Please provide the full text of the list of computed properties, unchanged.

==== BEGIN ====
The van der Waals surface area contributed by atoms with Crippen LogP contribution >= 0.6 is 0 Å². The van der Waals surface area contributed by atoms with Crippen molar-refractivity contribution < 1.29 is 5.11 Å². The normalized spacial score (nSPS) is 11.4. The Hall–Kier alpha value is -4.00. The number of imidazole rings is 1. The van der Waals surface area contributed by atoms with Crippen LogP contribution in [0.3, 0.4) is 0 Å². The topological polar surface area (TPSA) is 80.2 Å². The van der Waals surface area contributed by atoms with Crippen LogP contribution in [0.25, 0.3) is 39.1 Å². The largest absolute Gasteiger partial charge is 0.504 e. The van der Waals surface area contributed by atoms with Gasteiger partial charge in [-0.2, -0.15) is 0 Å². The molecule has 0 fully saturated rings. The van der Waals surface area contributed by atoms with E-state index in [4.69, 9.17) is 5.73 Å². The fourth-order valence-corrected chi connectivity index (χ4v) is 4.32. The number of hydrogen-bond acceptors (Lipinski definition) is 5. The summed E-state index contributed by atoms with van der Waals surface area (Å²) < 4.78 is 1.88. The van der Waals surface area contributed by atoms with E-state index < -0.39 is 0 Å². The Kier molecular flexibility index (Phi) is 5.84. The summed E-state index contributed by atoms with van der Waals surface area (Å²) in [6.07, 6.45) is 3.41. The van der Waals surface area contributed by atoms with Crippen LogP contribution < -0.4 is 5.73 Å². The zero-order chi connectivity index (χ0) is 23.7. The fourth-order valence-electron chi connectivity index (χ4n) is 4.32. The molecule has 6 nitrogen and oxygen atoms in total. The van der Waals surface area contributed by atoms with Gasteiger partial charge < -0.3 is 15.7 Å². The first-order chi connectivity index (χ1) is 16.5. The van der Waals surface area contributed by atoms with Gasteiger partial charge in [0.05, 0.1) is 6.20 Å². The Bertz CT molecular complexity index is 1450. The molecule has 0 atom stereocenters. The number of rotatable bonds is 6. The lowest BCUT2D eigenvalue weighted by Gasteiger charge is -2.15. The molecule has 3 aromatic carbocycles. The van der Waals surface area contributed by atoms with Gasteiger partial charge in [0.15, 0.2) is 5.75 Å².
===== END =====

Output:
The van der Waals surface area contributed by atoms with Crippen LogP contribution >= 0.6 is 0 Å². The van der Waals surface area contributed by atoms with Crippen molar-refractivity contribution < 1.29 is 5.11 Å². The normalized spacial score (nSPS) is 11.4. The Hall–Kier alpha value is -4.00. The number of imidazole rings is 1. The van der Waals surface area contributed by atoms with Crippen LogP contribution in [0.3, 0.4) is 0 Å². The topological polar surface area (TPSA) is 80.2 Å². The van der Waals surface area contributed by atoms with Crippen LogP contribution in [0.25, 0.3) is 39.1 Å². The largest absolute Gasteiger partial charge is 0.504 e. The van der Waals surface area contributed by atoms with Gasteiger partial charge in [-0.2, -0.15) is 0 Å². The molecule has 0 fully saturated rings. The van der Waals surface area contributed by atoms with E-state index in [4.69, 9.17) is 5.73 Å². The fourth-order valence-corrected chi connectivity index (χ4v) is 4.32. The number of hydrogen-bond acceptors (Lipinski definition) is 5. The summed E-state index contributed by atoms with van der Waals surface area (Å²) < 4.78 is 1.88. The van der Waals surface area contributed by atoms with E-state index < -0.39 is 0 Å². The Kier molecular flexibility index (Phi) is 5.84. The summed E-state index contributed by atoms with van der Waals surface area (Å²) in [6.07, 6.45) is 3.41. The van der Waals surface area contributed by atoms with Crippen LogP contribution < -0.4 is 5.73 Å². The zero-order chi connectivity index (χ0) is 23.7. The fourth-order valence-electron chi connectivity index (χ4n) is 4.32. The molecule has 6 nitrogen and oxygen atoms in total. The van der Waals surface area contributed by atoms with Gasteiger partial charge < -0.3 is 15.7 Å². The first-order chi connectivity index (χ1) is 16.5. The van der Waals surface area contributed by atoms with Gasteiger partial charge in [0.05, 0.1) is 6.20 Å². The Bertz CT molecular complexity index is 1450. The molecule has 0 atom stereocenters. The number of rotatable bonds is 6. The lowest BCUT2D eigenvalue weighted by Gasteiger charge is -2.15. The molecule has 3 aromatic carbocycles. The van der Waals surface area contributed by atoms with Gasteiger partial charge in [0.15, 0.2) is 5.75 Å².